Why are we creating social distance?

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Does connecting to the Internet mean disconnecting from life?

Are you constantly looking down at your phone or blocking out the world with headphones?

Most of us are. Social interaction has dramatically changed in the past 10 years.

The majority of young people would now rather send a text message than make a phone call to contact someone.

If one wanted to seem more appealing, they might take a new selfie or update their profile picture rather than get a haircut.

Is social media inhibiting our ability to engage in social interaction?

Spending leisure time now commonly means going on Facebook or Twitter.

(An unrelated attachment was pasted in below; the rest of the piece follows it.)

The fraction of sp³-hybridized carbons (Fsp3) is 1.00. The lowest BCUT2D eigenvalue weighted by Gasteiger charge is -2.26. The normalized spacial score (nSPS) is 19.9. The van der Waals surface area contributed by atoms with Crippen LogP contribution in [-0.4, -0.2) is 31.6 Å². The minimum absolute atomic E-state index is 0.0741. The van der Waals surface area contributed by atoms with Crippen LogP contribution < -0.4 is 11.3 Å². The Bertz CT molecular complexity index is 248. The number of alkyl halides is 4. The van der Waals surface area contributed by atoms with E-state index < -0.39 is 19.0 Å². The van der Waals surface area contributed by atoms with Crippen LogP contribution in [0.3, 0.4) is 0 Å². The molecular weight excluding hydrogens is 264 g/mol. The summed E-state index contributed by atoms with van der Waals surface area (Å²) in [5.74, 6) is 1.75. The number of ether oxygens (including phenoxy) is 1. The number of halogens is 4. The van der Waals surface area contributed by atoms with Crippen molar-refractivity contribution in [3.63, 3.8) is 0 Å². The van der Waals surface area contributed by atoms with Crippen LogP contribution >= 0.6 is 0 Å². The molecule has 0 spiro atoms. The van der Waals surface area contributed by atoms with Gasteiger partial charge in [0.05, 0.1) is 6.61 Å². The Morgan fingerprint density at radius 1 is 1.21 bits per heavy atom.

In previous generations, it usually meant taking a stroll down the block or reading a book.

The way we communicate differs from every generation before us.

When walking around campus, are you more plugged into your device than your education?

Some professors or educators may be troubled by the younger generation’s dependence on technology such as smartphones and computers. The reality is that we grew up with social media, we are masters at navigating the Internet, and it usually doesn’t affect our academic abilities.

Some may say students now have a harder time physically talking to people compared to students in the past. This may be true.

Does connecting to the Internet mean disconnecting from life?

It has become our culture to isolate ourselves into a virtual world rather than engaging in the one around us.

Even though technology and the Internet are amazing advances we utilize, we must remember to speak to each other organically.

We cannot live our lives with our heads down or staring at a screen all day.